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‘When you see only one set of footprints, I carried you’

This week's editorial

The Church here in Scotland is in pain this week. There have been many secular reports of ‘crisis’ in the period since Pope Benedict XVI announced his resignation and his actual retirement yesterday. Before stepping down himself this week, the Holy Father accepted the resignation of Cardinal Keith O’Brien from his role as Archbishop of St Andrews and Edinburgh, effective immediately. And so the Catholic ‘crisis’ became a ‘scandal’ in some eyes.

While Cardinal O’Brien’s resignation, due to age and health, dates back to last year, ahead of his 75th birthday this month, and had been preliminarily accepted, only a Pope can formally accept this request from a cardinal, as Pope Benedict did this week.

Nonetheless, the timing of the resignation and the contested allegations against Cardinal O’Brien, and the allegations themselves, have wounded. The shadow they cast over the legacy of the cardinal, a forthright leader and a Faithful servant of the Church for more than 47 years, more than 27 of them as Archbishop of St Andrews and Edinburgh, needs to be, and is being, investigated. The cardinal said ‘for any failures, I apologise to all whom I have offended,’ but the Church must not fail him. The allegations, whether founded or unfounded, also speak of the pain among three serving and one former member of the clergy in Scotland whom we must also remember in our prayers.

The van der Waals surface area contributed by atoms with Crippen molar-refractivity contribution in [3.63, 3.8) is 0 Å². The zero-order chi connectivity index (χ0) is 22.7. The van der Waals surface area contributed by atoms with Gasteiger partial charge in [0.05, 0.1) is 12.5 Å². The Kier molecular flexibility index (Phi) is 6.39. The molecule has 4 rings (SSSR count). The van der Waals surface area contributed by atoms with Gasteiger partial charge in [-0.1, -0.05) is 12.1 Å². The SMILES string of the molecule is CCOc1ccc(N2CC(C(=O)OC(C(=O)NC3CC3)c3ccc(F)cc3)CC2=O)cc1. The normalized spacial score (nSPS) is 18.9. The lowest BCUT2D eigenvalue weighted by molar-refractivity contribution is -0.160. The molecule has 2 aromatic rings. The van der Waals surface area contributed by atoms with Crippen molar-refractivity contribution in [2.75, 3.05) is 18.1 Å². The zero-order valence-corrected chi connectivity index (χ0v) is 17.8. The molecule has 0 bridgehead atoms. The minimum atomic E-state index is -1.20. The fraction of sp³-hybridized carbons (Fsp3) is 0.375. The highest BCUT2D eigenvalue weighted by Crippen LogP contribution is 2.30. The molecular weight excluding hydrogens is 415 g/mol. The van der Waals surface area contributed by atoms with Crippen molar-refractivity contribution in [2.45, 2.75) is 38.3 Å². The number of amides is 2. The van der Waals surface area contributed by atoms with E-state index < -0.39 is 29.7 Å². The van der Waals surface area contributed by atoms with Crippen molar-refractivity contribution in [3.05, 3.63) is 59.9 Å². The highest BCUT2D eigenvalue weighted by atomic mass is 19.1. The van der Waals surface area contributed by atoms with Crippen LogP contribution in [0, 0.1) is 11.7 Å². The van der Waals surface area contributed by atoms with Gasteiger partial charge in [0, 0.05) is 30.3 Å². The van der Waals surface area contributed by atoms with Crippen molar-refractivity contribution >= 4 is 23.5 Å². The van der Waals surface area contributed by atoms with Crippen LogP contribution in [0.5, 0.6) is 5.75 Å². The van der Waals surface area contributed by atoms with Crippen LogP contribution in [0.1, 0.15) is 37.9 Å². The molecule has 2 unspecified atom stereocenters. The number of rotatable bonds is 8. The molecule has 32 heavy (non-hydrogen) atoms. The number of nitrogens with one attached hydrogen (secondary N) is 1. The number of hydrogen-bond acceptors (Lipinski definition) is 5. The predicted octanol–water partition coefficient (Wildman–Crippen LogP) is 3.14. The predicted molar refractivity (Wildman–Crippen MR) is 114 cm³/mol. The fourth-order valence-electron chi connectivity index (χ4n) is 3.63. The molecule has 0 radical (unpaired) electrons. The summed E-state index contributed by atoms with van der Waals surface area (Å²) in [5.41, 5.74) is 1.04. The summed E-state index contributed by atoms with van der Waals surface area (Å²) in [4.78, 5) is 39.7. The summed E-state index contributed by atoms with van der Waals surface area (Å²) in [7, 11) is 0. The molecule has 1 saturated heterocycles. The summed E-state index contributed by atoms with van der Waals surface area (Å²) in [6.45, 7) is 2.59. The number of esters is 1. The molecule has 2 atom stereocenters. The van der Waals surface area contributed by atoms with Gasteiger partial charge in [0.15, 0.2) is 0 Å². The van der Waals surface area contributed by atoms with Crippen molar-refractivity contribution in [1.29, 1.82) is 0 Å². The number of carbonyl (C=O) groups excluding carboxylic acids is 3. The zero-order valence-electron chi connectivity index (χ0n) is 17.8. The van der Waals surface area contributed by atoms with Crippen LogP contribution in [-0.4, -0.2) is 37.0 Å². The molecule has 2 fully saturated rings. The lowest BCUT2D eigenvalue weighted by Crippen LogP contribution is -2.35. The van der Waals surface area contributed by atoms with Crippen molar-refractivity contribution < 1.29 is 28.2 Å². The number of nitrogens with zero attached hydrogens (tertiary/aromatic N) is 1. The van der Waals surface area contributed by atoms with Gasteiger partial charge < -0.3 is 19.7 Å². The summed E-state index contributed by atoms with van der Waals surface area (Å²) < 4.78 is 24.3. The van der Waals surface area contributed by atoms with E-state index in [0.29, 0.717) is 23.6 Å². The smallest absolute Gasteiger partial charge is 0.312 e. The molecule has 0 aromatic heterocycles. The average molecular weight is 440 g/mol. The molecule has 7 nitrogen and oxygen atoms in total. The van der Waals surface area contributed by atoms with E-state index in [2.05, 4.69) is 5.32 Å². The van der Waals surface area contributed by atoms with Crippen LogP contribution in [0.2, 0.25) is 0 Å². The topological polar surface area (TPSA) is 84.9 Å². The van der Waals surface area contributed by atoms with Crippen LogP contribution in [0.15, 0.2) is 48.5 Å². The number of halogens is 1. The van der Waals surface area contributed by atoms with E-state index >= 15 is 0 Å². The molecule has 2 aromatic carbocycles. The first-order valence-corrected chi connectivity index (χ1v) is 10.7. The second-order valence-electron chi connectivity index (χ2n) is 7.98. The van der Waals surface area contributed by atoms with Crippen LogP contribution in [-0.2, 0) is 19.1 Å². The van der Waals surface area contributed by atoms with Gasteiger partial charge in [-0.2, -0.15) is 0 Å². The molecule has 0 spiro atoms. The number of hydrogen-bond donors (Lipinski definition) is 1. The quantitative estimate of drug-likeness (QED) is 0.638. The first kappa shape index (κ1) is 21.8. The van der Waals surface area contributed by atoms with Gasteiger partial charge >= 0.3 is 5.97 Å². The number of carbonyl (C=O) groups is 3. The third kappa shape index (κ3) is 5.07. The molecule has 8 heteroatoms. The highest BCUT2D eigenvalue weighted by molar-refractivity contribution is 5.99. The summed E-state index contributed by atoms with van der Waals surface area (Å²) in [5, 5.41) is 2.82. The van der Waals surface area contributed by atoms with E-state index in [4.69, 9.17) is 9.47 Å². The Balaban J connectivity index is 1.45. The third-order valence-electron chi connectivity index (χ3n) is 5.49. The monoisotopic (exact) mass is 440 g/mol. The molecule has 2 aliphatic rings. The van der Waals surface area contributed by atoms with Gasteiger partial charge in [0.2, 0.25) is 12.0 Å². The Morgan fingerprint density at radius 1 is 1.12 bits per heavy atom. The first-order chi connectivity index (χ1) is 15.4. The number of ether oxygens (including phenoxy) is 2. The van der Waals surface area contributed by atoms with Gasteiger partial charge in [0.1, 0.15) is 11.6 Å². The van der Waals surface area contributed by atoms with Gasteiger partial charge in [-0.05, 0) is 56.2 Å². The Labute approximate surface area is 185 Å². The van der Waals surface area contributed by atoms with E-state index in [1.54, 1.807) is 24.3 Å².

And Catholics in parishes throughout the land are in pain too, as our congregations and communities struggle to reconcile their personal relationship with God with the Faith they put in the organised Church. And doubt is a difficult dilemma—even though Faith is strong, failings are human.

There has been great talk of reform, not of Church teaching but of management and organisation. As three of Scotland’s eight dioceses are now without Vatican-appointed leaders, and further retirements approach, let that reform and healing start here in Scotland. Cardinal O’Brien will not be at the conclave to elect the next Pope but let us hope this message reaches the next Pontiff.

If the Lord indeed said ‘the times when you have seen only one set of footprints, is when I carried you,’ may He carry us all now.

During Lent, as we approach Christ’s Passion before Easter, it seems appropriate to refer to Isaiah 53:5: “But He was wounded for our transgressions, He was bruised for our iniquities; upon Him was the chastisement that made us whole, and with His stripes we are healed.”

Being a Christian is difficult. It was difficult 2000 years ago and it is difficult today. In the Gospel of John, Jesus told us to remember that the world hated Him before it hated us (John 15:18). As Christians the world can often turn against us and we have to stay on the one truth path no matter how hard it may become.


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